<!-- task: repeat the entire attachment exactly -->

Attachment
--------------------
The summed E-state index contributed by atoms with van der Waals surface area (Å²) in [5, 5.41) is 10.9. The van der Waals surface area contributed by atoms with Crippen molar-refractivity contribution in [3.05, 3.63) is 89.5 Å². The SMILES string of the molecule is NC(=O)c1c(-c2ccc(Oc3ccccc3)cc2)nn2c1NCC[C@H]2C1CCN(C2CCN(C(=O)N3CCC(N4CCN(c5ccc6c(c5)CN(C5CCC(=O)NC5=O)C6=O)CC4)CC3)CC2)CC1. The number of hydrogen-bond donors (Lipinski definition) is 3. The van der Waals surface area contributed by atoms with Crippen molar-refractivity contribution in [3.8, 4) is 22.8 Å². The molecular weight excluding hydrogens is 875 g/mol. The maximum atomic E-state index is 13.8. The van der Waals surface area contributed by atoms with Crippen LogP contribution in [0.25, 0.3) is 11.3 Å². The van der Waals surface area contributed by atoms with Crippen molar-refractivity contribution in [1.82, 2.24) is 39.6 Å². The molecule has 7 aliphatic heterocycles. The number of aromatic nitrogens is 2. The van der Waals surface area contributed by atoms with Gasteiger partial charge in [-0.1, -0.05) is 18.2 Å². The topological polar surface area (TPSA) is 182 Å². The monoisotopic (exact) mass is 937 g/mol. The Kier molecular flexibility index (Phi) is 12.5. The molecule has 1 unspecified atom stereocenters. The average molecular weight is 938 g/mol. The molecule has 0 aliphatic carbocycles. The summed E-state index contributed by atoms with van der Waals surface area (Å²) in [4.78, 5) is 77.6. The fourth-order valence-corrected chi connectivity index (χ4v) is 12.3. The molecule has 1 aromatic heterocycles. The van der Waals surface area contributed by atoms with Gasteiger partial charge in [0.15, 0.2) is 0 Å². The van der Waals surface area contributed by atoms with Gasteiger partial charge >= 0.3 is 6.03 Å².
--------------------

The summed E-state index contributed by atoms with van der Waals surface area (Å²) in [5, 5.41) is 10.9. The van der Waals surface area contributed by atoms with Crippen molar-refractivity contribution in [3.05, 3.63) is 89.5 Å². The SMILES string of the molecule is NC(=O)c1c(-c2ccc(Oc3ccccc3)cc2)nn2c1NCC[C@H]2C1CCN(C2CCN(C(=O)N3CCC(N4CCN(c5ccc6c(c5)CN(C5CCC(=O)NC5=O)C6=O)CC4)CC3)CC2)CC1. The number of hydrogen-bond donors (Lipinski definition) is 3. The van der Waals surface area contributed by atoms with Crippen molar-refractivity contribution in [3.8, 4) is 22.8 Å². The molecular weight excluding hydrogens is 875 g/mol. The maximum atomic E-state index is 13.8. The van der Waals surface area contributed by atoms with Crippen LogP contribution in [0.25, 0.3) is 11.3 Å². The van der Waals surface area contributed by atoms with Crippen molar-refractivity contribution in [1.82, 2.24) is 39.6 Å². The molecule has 7 aliphatic heterocycles. The number of aromatic nitrogens is 2. The van der Waals surface area contributed by atoms with Gasteiger partial charge in [-0.1, -0.05) is 18.2 Å². The topological polar surface area (TPSA) is 182 Å². The monoisotopic (exact) mass is 937 g/mol. The Kier molecular flexibility index (Phi) is 12.5. The molecule has 1 unspecified atom stereocenters. The average molecular weight is 938 g/mol. The molecule has 0 aliphatic carbocycles. The summed E-state index contributed by atoms with van der Waals surface area (Å²) in [4.78, 5) is 77.6. The fourth-order valence-corrected chi connectivity index (χ4v) is 12.3. The molecule has 1 aromatic heterocycles. The van der Waals surface area contributed by atoms with Gasteiger partial charge in [0.15, 0.2) is 0 Å². The van der Waals surface area contributed by atoms with Gasteiger partial charge >= 0.3 is 6.03 Å².